History of trench fever illuminates


One of the historical dead examined for the study. (Image: University of South Florida)

During World War I, around 500,000 soldiers suffered from trench fever, an infection transmitted by clothes lice. But as DNA studies now show, this disease and its pathogen were already rampant almost 2000 years ago. Over the centuries soldiers and civilians became infected again and again, in some cases the degree of infection was 20 percent.

The first case of trench fever was reported by a British military doctor in the summer of 1915 from the Western Front during World War I. He treated a soldier who suffered from a recurring fever with dizziness, headaches and aching limbs. A little later there were other cases, until an estimated 500,000 soldiers fell ill with this “trench fever” in the course of the war.

Fever and chronic fatigue

This fever was usually not fatal for the sick, but it weakened them considerably – and that under the already harsh conditions of the trench warfare. “The typical cycle of this fever was repeated at five-day intervals, which is why it was also called five-day fever,” report Gérard Aboudharam from the University Hospital of Marseille and his team. “This resulted in a long-lasting illness, many soldiers were unfit for duty for at least two months and suffered from chronic exhaustion.” The courses ranged from almost asymptomatic cases to severe, life-threatening infections.

Today we know that trench fever is caused by the bacterium Bartonella quintana. This uses clothing lice as a carrier and enters the body with the excrement of these parasites via tiny cracks in the skin or scratched areas. “During wartime, the soldiers were often huddled together in cramped and unsanitary conditions for a long time,” the researchers explain. This promoted transmission by the lice. “In addition, despite the knowledge about the role of lice for soldiers, there were hardly any effective methods of disinfecting themselves.” It is therefore no wonder that trench fever was particularly rampant in the two world wars.

Not a disease of modern times or just of war

So far, however, it was unclear how widespread this fever and its pathogen Bartonella quintana was before these wars. Studies suggest that this bacterium has been present in humans for around 4000 years. In addition, it was detected by DNA analyzes in soldiers of Napoleon buried in front of Wilna in 1812 and in soldiers who died in Kassel in 1813/14. However, these were only isolated finds. In order to gain more clarity, Aboudharam and his team have now re-evaluated all known historical cases of trench fever and also carried out their own DNA analyzes on 145 deaths from the last 2000 years and from five European countries.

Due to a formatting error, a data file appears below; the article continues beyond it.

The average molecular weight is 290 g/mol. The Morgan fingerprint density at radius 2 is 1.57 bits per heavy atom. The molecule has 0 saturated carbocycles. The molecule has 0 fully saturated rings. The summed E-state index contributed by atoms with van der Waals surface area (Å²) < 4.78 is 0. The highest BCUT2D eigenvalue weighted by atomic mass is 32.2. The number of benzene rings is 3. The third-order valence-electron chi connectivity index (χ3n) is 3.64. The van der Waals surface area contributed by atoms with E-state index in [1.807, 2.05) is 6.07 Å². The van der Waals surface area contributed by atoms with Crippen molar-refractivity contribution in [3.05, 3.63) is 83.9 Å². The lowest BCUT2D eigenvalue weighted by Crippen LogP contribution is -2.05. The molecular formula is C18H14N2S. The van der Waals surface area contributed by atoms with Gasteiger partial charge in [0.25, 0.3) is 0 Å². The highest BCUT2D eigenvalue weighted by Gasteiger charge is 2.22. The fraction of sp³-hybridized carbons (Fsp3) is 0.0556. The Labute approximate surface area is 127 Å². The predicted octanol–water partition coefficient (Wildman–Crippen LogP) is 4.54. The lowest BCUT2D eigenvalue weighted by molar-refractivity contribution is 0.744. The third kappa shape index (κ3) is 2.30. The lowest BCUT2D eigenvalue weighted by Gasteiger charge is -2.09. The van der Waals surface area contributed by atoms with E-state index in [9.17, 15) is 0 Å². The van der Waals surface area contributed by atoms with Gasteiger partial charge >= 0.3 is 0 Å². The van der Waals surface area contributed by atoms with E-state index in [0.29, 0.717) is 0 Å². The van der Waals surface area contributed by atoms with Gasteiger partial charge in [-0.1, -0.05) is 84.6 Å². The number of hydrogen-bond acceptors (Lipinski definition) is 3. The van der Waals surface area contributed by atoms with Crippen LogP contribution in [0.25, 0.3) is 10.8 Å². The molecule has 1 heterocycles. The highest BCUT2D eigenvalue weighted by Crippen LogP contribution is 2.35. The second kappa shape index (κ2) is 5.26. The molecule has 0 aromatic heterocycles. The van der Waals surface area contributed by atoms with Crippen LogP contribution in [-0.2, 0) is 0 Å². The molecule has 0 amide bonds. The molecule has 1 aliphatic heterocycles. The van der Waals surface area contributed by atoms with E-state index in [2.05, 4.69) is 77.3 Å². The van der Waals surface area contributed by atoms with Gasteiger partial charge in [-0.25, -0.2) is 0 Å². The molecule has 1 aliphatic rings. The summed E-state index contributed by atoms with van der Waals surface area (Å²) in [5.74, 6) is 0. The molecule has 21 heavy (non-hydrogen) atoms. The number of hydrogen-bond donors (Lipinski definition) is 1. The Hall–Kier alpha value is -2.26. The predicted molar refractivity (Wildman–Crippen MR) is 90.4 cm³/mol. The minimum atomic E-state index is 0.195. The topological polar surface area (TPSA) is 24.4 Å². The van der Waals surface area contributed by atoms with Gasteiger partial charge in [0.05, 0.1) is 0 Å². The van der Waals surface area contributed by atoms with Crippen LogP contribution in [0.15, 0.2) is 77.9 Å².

The result confirmed that trench fever was already widespread in Europe in ancient times – both among soldiers and civilians. For example, three out of five civilians buried in the French Besancon in the first century were positive; in the catacombs of St. Lucia and San Basilio in Italy, one in 28 and one in six deaths, respectively, were positive for Bartonella quintana. During the Napoleonic wars, four out of nine soldiers were infected; eight out of 28 dead were found to be positive for those investigated from the Crimean War from 1853 to 1856.

“The wide geographic and temporal distribution of these cases suggests that this infection was common in historical populations in Europe,” said Aboudharam and his team. Contrary to popular belief, soldiers were hardly affected more often than civilians – the infection rate hardly differed at 20 and almost 18 percent. Presumably this was due to the fact that at that time the hygienic conditions were unsatisfactory even among the normal population and that clothes lice were commonplace in many families and households.

Source: University of South Florida; Technical article: PLOS ONE, doi: 10.1371 / journal.pone.0239526

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